At 2:59 PM, Blogger Edwin said...

Additionally, I didn't say "spoiled" ballots, I said ballot errors and frustrated voters. The machine will certainly catch the error, but the voters will make them and will be frustrated by having to make new ballots.

At 10:24 AM, Blogger Robin Garwood said...

In response to Edwin,

The police officer residency requirement is not a good analogy to IRV. It was specifically allowed by an act of the Legislature that was later repealed.

On the other hand, there is firm precedent for municipalities choosing their voting systems, unmolested by the Legislature.

1) In Brown v. Smallwood (a case often cited by IRV opponents), the court said: "We are of the opinion that it was the intention of the legislature that, [the office in question] should be elected at the general municipal election of Duluth in the manner provided for elections by the charter. The election was a local one, of no particular concern to the rest of the state, and there was no reason why it should not be conducted by the local machinery...If the preferential system of voting was constitutional, there is no reason why it should not be applied to [the office in question]." So the courts clearly support home rule authority.

2) While the Legislature may rein in a city's home rule authority to decide on its own election rules, it has only done so twice: to affect how cities must draw precinct borders and apply campaign contribution limits to municipal elections. Mucking about in what method a charter city uses to hold its elections would be a radical departure from historical precedent.

3) The city of Hopkins used IRV for almost a decade and neither the Legislature nor the courts interfered.

4) The argument that the Legislature could overrule the City Charter and Code could be used against taking any local action. The Legislature, as you point out, could "abolish the City of Minneapolis." Is that really a good reason not to put any policy in place?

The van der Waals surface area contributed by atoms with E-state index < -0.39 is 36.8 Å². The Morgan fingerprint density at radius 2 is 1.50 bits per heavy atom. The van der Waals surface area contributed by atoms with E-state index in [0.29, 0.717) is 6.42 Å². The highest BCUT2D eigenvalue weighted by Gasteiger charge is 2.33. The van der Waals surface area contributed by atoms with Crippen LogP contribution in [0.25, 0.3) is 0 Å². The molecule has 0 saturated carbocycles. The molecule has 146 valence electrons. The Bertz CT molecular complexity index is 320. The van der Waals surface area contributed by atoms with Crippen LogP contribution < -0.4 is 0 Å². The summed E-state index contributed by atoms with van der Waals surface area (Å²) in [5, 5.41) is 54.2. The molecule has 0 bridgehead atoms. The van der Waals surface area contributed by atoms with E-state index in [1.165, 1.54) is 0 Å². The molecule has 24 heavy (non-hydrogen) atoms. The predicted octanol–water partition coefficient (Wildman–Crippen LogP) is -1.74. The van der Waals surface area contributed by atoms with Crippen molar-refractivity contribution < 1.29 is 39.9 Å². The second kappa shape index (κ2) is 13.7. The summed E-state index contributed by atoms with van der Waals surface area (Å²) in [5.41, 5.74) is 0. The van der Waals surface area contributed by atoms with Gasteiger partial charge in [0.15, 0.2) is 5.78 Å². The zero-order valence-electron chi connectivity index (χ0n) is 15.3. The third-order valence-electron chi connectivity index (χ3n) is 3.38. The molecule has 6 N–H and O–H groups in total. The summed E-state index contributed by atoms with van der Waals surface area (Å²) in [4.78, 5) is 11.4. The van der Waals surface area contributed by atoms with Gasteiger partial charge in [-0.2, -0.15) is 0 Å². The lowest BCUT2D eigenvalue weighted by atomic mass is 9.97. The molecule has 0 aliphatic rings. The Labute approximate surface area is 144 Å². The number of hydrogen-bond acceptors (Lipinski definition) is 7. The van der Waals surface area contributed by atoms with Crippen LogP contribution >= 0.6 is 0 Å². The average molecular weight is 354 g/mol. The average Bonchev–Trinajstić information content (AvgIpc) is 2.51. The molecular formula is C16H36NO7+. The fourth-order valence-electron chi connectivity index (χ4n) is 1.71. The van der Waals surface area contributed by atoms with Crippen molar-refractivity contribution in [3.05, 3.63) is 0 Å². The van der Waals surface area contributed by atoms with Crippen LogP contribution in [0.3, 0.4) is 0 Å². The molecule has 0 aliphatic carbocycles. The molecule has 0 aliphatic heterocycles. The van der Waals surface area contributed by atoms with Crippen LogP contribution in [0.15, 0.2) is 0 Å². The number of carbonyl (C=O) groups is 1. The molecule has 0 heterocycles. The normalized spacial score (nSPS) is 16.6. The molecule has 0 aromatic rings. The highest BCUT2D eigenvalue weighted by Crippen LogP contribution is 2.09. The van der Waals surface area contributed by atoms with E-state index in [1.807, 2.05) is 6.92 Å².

As to your second comment, clarifying that you were not talking about spoiled ballots, you're right. The possibility exists that IRV will inconvenience some voters. But I think it's pretty clear that the system on balance will be much MORE convenient for the vast majority of voters. Rather than having to come in and vote twice, we'll be able to vote once. Rather than having to worry about our vote inadvertently helping our least favorite candidate, we'll be sure that we can vote our conscience and vote strategically. Rather than having our most preferred candidate lose in the primary and have no reason to come in for the general, we will be able to make our mark at the point when turnout is highest. On balance, I believe that IRV will increase overall voter satisfaction. And again, my opinion is informed by the experience of San Francisco, where voters very clearly prefer their ranked choice voting to the old system and do not want to go back.

At 8:35 AM, Anonymous Ted said...

You raise an interesting point. why did Hopkins abandon IRV?